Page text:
Enter Mary Bee Cuddy. Out of compassion she agrees to the unenviable task, but requires another person to help her get the women across the territory. She enlists the schemer George Briggs, who offers the upright spinster the perfect, devilish counterpart. Briggs is a claim jumper, an army deserter and, as Jones says, “an independent man of rather low character.”
Harsh Landscape Inspired by Master Artists
The Homesman was inspired, in part, by the 20th century minimalist master Donald Judd. Judd was a self-taught frontier photographer who was drawn to the bleak, seemingly blank, massive expanses of the plains. Jones brought the production to Northeastern New Mexico to stand in for Nebraska. This part of New Mexico, especially in the spring when they shot, is harsh, with unpredictable weather. It didn't make it any easier how remote their set was. “That was critical because the landscape itself is a very important character in our movie,” Jones said. “My vision of the film was minimalist because of the landscape, which mostly consists of a line that divides heaven and earth. The line is usually straight, which creates an emotional environment as much as a natural one.”
Along with Beltrami, Jones was aided by an impressive creative team that included production designer Merideth Boswell, costume designer Lahly Poore and cinematographer Rodrigo Prieto. Jones relied on their research into 1850s Nebraska to help aid him in portraying the landscape in New Mexico.
Boswell knew that Jones’ wanted his minimalist approach to mean more than just an austere look that was aesthetically pleasing. “He talked to me about the geometry of emotion,” she said in the notes. “Think about the way a lone figure standing in an empty field evokes something specific. Early on he showed me a piece by the Chinese artist Ai Weiwei—a two-foot tall tea house made of tea sitting on a field of tea. It’s an icon of a house. You can see it reflected in Mary Bee’s home and barn.”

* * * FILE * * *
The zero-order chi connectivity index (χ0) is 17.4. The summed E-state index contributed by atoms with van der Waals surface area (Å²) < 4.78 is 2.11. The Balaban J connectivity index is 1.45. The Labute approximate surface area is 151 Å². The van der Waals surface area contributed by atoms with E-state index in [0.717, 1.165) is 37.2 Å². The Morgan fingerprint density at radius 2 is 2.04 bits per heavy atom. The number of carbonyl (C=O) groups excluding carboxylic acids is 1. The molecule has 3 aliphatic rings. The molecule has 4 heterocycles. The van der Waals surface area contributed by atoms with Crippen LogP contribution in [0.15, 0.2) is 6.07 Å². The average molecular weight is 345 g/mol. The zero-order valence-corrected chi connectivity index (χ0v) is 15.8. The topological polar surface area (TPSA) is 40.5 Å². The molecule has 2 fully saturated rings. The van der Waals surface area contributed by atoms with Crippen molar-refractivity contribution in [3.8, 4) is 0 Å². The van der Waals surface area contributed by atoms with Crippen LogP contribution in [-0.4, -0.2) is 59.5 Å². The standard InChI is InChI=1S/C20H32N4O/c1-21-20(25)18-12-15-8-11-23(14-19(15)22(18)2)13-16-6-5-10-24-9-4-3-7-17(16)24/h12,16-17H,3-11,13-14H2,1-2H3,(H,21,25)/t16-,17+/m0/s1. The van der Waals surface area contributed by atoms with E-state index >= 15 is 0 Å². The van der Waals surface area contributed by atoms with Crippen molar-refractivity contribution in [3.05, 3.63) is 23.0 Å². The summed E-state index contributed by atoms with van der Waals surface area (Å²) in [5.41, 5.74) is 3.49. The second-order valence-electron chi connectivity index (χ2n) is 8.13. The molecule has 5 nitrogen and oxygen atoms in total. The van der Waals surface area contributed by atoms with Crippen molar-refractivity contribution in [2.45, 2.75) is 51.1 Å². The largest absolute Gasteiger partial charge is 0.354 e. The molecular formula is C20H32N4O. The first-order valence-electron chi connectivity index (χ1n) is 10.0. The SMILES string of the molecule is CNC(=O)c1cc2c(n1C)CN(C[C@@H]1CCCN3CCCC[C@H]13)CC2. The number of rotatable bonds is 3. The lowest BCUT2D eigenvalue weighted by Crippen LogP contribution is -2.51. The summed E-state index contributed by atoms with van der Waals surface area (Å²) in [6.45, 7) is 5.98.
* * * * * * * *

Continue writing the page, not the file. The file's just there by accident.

Boswell and Jones also found inspiration from the photographs of Solomon Butcher, a man who spent 40 years documenting the primitive sod huts and settlements of Great Plains settlers in the late 19th and early 20th century. “The research was gut-punching,” Boswell said. “They had so little and they often shed the few possessions they had on the way. One image that particularly touched me was of a woman who had hung a plain wooden box next to her sod hut, hoping a songbird would nest there.”
The photographs also helped the creative team steer clear from the typical western motifs of cowboys and gunslingers. The reality of this specific Midwestern setting is it was much more about how one simply survived in conditions so unforgiving rather than having it out with rivals using six-shooters.
New Mexico’s Tricky Weather
The 42-day shoot encountered some challenging weather. Spring in New Mexico is a notoriously unpredictable time, with conditions changing almost minute by minute. This was great for cinematographer Rodrigo Prieto’s visuals, but sort of a pain in the ass for everybody else.
Jones and Prieto had initially conceived of The Homesman as a black and white film, but after a lot of testing, they realized the New Mexico landscape offered subtleties of color that help emphasize the harsh beauty of the land people like Mary Bee and Briggs ventured across.